The N-terminal domain of MyoD is necessary and sufficient for its nuclear localization-dependent degradation by the ubiquitin system

Ronen Sadeh, Kristin Breitschopf, Beatrice Bercovich, Muhammad Zoabi, Yelena Kravtsova-Ivantsiv, Daniel Kornitzer, Alan Schwartz, Aaron Ciechanover

Research output: Contribution to journalArticle

17 Citations (Scopus)

Abstract

A growing number of proteins, including the myogenic transcription factor MyoD, are targeted for proteasomal degradation after N-terminal ubiquitination (NTU) where the first ubiquitin moiety is conjugated to the N-terminal residue rather than to an internal lysine. NTU might be essential in targeting both lysine-containing and naturally occurring lysine-less proteins such as p16INK4a and p14ARF; however, the mechanisms that underlie this process are largely unknown. Specifically, the recognition motif(s) in the target substrates and the ubiquitin ligase(s) that catalyze NTU are still obscure. Here we show that the N-terminal domain of MyoD is critical for its degradation and that its destabilizing effect depends on nuclear localization of the protein. Deletion of the first 15 aa of MyoD blocked completely its lysine-independent degradation. Importantly, transfer of the first 30 N-terminal residues of MyoD to GFP destabilized this otherwise stable protein, and, here too, targeting for degradation depended on localization of the protein to the nucleus. Deletion of the N-terminal domain of lysine-less MyoD did not abolish completely ubiquitination of the protein, suggesting that this domain may be required for targeting the protein also in a postubiquitination step. Interestingly, NTU is evolutionarily conserved: in the yeast Saccharomyces cerevisiae lysine-less (LL) MyoD is degraded in a ubiquitin-, N-terminal domain-, and nuclear localization-dependent manner. Taken together, our data suggest that a short N-terminal segment of MyoD is necessary and sufficient to render MyoD susceptible for ubiquitin-and nuclear-dependent degradation.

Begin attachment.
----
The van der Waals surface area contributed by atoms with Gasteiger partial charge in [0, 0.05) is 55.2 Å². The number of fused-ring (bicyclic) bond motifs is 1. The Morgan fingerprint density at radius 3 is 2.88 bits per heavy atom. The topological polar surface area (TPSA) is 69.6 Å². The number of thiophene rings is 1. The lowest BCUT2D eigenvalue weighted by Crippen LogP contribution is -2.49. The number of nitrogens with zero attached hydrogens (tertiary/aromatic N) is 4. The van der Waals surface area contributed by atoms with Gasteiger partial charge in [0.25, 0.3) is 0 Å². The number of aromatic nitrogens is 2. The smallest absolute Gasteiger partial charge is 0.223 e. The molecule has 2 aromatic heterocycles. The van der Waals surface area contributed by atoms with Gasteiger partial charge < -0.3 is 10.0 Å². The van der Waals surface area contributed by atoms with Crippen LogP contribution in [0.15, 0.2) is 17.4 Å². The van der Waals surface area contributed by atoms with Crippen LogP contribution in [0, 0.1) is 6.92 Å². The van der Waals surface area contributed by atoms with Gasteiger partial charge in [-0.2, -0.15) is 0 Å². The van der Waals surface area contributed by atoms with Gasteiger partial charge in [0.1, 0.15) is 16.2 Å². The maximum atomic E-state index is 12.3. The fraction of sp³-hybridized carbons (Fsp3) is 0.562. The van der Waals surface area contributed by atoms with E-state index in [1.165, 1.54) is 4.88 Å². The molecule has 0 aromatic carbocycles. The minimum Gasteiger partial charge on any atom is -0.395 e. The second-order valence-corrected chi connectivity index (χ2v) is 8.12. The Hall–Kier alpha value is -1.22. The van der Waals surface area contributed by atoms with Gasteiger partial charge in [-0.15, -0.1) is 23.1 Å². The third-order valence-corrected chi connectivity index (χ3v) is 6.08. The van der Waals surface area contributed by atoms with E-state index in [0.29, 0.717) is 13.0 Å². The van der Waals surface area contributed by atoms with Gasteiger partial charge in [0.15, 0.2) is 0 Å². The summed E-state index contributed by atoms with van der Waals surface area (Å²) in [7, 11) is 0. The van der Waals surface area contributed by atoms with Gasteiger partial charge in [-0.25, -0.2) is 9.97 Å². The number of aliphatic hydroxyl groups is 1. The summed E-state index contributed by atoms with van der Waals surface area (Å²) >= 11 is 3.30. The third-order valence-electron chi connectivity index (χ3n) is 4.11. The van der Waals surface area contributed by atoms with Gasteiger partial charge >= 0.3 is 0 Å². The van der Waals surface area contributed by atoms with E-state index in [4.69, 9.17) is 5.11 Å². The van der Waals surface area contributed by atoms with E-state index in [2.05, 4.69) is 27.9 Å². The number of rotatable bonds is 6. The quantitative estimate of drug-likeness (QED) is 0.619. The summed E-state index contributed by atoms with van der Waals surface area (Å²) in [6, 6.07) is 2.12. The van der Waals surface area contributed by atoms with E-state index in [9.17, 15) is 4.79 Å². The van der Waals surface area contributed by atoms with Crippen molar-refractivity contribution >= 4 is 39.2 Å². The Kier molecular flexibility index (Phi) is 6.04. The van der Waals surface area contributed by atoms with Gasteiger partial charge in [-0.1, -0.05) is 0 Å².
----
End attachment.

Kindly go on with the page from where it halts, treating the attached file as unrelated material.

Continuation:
Original languageEnglish
Pages (from-to)15690-15695
Number of pages6
JournalProceedings of the National Academy of Sciences of the United States of America
Volume105
Issue number41
DOIs
StatePublished - 14 Oct 2008

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Ubiquitin
Ubiquitination
Lysine
Protein Transport
Tumor Suppressor Protein p14ARF
Proteins
Ligases
Nuclear Proteins
Saccharomyces cerevisiae
Transcription Factors
Yeasts

Cite this

Sadeh, Ronen ; Breitschopf, Kristin ; Bercovich, Beatrice ; Zoabi, Muhammad ; Kravtsova-Ivantsiv, Yelena ; Kornitzer, Daniel ; Schwartz, Alan ; Ciechanover, Aaron. / The N-terminal domain of MyoD is necessary and sufficient for its nuclear localization-dependent degradation by the ubiquitin system. In: Proceedings of the National Academy of Sciences of the United States of America. 2008 ; Vol. 105, No. 41. pp. 15690-15695.
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The N-terminal domain of MyoD is necessary and sufficient for its nuclear localization-dependent degradation by the ubiquitin system. / Sadeh, Ronen; Breitschopf, Kristin; Bercovich, Beatrice; Zoabi, Muhammad; Kravtsova-Ivantsiv, Yelena; Kornitzer, Daniel; Schwartz, Alan; Ciechanover, Aaron.

In: Proceedings of the National Academy of Sciences of the United States of America, Vol. 105, No. 41, 14.10.2008, p. 15690-15695.

Research output: Contribution to journalArticle

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T1 - The N-terminal domain of MyoD is necessary and sufficient for its nuclear localization-dependent degradation by the ubiquitin system